Gateway Seminary has selected Dr. Adam Groza as our eighth president. He will take office next month and lead us into the future. His selection now coincides, still to my surprise, with me leaving Gateway to become the president of the Executive Committee of the Southern Baptist Convention. One of my regrets is not being able to stay as closely connected to Gateway as we pursue the adventure of moving forward together. My anticipation of such a positive future rest on my confidence in God, but also in my delight with Dr. Groza’s selection.

Other media reports and news releases will explain Dr. Groza’s academic preparation, laud his achievements, and describe his past leadership experiences. While those are impressive, after working with Dr. Groza closely for almost 15 years, they are not the primary quality which will make him a great president. That quality is leadership humility.

Like most leaders, Dr. Groza is convictional. He knows what he believes and why. He is also decisive, willing to make the call on personnel, financial, strategic, and doctrinal issues that are the everyday work of a seminary president. But, Dr. Groza has learned to be convictional and decisive with humility – evidenced by two qualities. First, he listens well and invites a plurality of viewpoints before making decisions. Second, he admits mistakes and learns from them.

Very early in Dr. Groza’s tenure at Gateway, he made a leadership mistake. We sat down to discuss it. He readily took responsibility, described what he had done wrong and what he wished he had done instead, and described what he was learning from the process. When I probed those issues, he reflected further and quickly picked up on some additional learnings from the experience. When he left my office, I thought, “We’ve got the right guy. He is going to develop into an amazing leader for us.” And, that’s what has happened over the years.

Humility in leaders is not self-abasement, reticence to take responsibility, or shying away from public aspects of a job. Among leaders, humility is demonstrated by listening well to others and admitting mistakes when they happen. Dr. Groza does both of these things well. Like all new presidents, he will have some stumbles as he learns the job. My prediction when this happens: Dr. Groza will own his mistakes, learn from them, and change direction rather than protect his ego or image. We all want to follow a leader like that – not perfect, but authentic.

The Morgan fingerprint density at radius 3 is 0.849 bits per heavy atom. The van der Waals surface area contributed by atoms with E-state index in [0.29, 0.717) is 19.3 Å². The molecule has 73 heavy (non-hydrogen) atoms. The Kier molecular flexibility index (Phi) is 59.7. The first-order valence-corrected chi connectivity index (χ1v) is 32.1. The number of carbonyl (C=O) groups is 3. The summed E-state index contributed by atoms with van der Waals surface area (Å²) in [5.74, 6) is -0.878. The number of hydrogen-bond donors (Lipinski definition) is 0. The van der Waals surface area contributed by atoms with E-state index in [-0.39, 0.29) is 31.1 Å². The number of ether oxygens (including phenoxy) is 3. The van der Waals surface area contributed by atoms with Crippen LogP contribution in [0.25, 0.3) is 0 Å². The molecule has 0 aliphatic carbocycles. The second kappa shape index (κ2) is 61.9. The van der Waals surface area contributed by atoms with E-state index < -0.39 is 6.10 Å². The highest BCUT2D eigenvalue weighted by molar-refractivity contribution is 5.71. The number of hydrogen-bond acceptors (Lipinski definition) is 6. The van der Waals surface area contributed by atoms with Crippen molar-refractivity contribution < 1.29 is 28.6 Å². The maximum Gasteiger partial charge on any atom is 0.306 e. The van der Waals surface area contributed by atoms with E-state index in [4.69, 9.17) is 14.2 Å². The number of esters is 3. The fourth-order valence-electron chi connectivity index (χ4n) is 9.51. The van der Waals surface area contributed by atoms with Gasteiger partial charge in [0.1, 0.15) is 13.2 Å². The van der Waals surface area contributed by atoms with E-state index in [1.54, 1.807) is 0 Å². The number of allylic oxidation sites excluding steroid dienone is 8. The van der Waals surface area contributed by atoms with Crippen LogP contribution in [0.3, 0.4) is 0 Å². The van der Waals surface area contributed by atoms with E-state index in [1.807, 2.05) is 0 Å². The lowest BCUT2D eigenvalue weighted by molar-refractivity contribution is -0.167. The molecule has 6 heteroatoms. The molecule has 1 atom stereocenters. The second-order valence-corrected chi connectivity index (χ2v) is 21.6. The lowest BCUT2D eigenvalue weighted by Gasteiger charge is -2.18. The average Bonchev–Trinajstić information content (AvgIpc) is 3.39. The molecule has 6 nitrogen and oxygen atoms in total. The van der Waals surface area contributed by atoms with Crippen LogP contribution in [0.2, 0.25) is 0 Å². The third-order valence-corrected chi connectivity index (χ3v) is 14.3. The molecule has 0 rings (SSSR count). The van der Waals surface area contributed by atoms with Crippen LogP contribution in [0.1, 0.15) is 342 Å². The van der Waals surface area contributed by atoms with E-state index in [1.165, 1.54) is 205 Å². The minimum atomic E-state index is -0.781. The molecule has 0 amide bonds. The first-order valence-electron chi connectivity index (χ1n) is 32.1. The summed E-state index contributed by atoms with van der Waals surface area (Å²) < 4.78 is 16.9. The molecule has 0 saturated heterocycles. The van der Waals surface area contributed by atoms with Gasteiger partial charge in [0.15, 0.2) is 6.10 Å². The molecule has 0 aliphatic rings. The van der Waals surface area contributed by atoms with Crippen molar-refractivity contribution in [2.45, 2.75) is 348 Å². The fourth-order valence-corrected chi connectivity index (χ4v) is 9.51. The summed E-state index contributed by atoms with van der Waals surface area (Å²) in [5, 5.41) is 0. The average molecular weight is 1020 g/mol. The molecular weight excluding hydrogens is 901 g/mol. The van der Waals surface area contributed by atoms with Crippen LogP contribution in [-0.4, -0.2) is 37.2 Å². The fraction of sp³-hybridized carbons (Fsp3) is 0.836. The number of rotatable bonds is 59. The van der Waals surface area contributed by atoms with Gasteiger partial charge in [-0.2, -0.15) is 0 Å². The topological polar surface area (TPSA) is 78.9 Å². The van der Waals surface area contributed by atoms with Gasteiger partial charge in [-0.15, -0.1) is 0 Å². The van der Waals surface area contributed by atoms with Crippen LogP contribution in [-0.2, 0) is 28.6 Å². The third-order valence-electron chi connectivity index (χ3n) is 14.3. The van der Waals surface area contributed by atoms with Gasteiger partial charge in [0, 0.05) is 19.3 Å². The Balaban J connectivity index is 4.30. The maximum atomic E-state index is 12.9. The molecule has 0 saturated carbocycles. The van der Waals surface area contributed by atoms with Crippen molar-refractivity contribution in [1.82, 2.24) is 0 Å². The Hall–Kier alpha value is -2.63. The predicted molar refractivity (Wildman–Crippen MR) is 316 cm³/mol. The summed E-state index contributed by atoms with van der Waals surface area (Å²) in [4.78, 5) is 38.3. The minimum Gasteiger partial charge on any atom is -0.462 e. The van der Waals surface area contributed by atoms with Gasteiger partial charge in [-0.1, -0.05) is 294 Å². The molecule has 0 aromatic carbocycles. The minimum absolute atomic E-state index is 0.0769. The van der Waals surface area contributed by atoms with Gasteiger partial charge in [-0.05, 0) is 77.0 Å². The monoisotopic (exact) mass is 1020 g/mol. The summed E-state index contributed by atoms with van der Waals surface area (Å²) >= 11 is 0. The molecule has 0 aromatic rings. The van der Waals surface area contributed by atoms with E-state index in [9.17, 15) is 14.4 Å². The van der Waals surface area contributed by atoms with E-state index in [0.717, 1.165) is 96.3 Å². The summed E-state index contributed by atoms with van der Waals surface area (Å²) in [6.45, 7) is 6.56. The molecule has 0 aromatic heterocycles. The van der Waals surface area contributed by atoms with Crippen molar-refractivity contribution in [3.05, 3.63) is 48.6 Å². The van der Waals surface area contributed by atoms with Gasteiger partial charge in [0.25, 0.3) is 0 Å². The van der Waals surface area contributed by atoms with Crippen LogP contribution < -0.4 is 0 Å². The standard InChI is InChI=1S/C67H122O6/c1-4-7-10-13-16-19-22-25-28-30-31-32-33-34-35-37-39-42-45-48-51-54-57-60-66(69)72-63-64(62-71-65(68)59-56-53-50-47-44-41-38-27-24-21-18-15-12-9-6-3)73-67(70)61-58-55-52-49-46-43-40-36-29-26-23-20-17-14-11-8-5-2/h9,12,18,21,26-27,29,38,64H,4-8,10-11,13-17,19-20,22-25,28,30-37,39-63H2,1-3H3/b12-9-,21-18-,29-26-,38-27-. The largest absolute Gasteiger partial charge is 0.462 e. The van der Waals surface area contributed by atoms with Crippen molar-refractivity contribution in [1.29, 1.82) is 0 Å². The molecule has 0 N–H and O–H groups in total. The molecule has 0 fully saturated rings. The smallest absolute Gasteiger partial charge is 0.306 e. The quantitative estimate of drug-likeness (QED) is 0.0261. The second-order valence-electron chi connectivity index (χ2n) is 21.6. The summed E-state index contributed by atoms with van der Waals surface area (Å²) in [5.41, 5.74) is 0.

A few days ago, Ann said, “Jeff, it won’t be long before people no longer have a hard time pronouncing your last name.” Puzzled, I replied, “What do you mean? Iorg is always a problem for people to pronounce.” With a twinkle in her eye, she answered, “True, but in the future at Gateway, people will be saying, ‘Jeff Who?’ as people follow Adam into the future.”

We both laughed, but we also hope it happens. Gateway is moving into a future which will far surpass anything done to date. May God make it so as, by His grace, my friend and colleague becomes President Adam Groza.

Who Were the Danbury Baptists?

The Baptist story is integral to the history of the United States.

Jonathan McCormick
Director of Library Services | Associate Professor of Theological Research
Dr. Jonathan McCormick’s dissertation examined the tradition of confessions of faith among Baptists in the United States through the 1925 Baptist Faith and Message.

John Webster and the Holiness of Preaching

For Webster, preaching and pastoral work is one of a profound vocation; a calling to emulate the God who preaches.

Robb Torseth
Public Service Librarian & Adjunct Professor at Gateway Seminary

The “Earliest Record of Jesus’ Childhood”: Clarifying some Recent Headlines

Is the recently discovered Infancy Gospel fragment significant? Yes. Does it tell us anything new about Jesus? No.

Daniel M. Gurtner, Ph.D.
Professor of New Testament Studies
Dr. Gurtner has a passion for making Christ known through careful, deliberate, and worshipful study of the Bible, and training students to do the same.